“A properly maintained diesel engine can easily run 10,000 hours or more without being overhauled.”


How Do Diesel Tractors Produce More Power?

Tractors are rated in horsepower. On the surface, gasoline-fueled tractors are the more powerful option. However, looking at how they use that power to perform, diesel is much more effective.

Most gas garden tractors hit their peak amount of horsepower at 3000 RPM, but then the horsepower quickly decreases below that. Most diesel tractors hit their peak at 1500 RPM and can maintain their horsepower throughout their rpm range.

Therefore, when a gas tractor encounters a more difficult load, the rpm will fall and so will the horsepower. Because the horsepower is dramatically decreasing, the tractor will have difficulty keeping the RPMs up, and so those will fall as well. Once the horsepower and RPMs are low enough, the engine will stall.

Diesel tractors avoid that pitfall by having a more steady and consistent ability to generate horsepower. When the tractor encounters a difficult load the RPMs will begin to fall (like the gas tractor) but will only drop about 500 RPM. Then, the tractor’s RPMs plateau because the tractor is still producing horsepower. Thus, the diesel tractor will continue to effectively manage the load and not stall.

Summary: Side-by-Side Recap

As unfortunate as it is, with the great advances in diesel tractors there is almost no reason to buy a gas tractor anymore. In just about every category diesel tractors are superior.

Initial Cost: Gas tractors are less expensive upfront.

Cost of Fuel: Gasoline is cheaper than diesel fuel.

Use of Fuel: Diesel tractors use way less fuel than gas tractors. Thus reducing the significance of gasoline being cheaper because you’ll have to buy more gasoline more often anyways.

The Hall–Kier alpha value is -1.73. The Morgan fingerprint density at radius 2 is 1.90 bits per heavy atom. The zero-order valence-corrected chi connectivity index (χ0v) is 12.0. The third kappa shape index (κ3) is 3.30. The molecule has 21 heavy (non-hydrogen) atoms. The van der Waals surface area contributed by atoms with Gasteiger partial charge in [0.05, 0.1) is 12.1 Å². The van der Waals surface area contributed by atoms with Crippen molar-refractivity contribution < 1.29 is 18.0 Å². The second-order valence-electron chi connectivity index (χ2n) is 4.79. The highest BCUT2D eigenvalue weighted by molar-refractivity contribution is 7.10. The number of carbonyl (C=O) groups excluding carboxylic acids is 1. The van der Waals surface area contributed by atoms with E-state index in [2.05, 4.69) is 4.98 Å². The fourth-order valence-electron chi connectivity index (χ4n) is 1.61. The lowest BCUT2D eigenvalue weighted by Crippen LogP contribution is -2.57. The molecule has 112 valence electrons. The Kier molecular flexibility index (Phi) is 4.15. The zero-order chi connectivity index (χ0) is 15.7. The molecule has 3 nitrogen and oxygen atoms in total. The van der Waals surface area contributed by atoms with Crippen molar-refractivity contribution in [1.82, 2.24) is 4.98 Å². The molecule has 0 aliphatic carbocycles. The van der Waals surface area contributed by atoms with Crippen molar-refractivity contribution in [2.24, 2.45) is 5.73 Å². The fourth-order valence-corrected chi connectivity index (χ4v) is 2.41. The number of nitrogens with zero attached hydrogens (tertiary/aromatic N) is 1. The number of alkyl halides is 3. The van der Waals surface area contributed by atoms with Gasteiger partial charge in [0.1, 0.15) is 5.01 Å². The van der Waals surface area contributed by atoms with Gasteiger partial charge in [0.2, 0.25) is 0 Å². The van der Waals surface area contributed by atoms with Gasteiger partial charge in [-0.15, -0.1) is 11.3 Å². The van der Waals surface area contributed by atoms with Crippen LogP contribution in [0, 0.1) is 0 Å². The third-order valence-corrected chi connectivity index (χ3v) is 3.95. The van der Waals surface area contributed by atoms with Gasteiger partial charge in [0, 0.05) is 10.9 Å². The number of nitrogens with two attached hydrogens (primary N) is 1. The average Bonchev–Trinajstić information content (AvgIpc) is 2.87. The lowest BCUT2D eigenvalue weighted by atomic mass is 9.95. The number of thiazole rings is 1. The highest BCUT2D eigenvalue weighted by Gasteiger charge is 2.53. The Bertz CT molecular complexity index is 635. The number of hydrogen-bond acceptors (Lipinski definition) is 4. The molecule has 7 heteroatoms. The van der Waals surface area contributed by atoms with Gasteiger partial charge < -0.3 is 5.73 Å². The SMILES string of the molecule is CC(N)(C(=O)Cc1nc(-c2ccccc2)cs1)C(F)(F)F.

Durability: Diesel tractors are much more durable when considering both consistent usage and being stored for lengthy periods of time.

Lifespan: Diesel tractors last drastically longer than gas tractors.

Power Production: Diesel tractors produce more power than gas tractors due to their ability to maintain horsepower, despite managing difficult loads.

Adaptability: Diesel tractors can easily add attachments and different implements to make the machine more useful as a whole.

Our Recommendation

Due to the obvious advantages of having a diesel tractor, you should probably choose that one!

Perhaps the only reason someone should be seriously considering using a gas tractor instead is if the gas tractor has become something of a family heirloom. Trading granddad’s old gasoline-powered tractor out for a diesel tractor would be more effective and efficient, but not nearly as nostalgic or sentimentally valuable.

Regardless of why you end up choosing a diesel tractor, it will be a great asset that will last for many years to come. They certainly are the more future-proofed option when you think about new/updated attachments that will come out and the need to find parts for repairs. You also will be spending less money in the long run, who doesn’t want to save money for an objectively better product?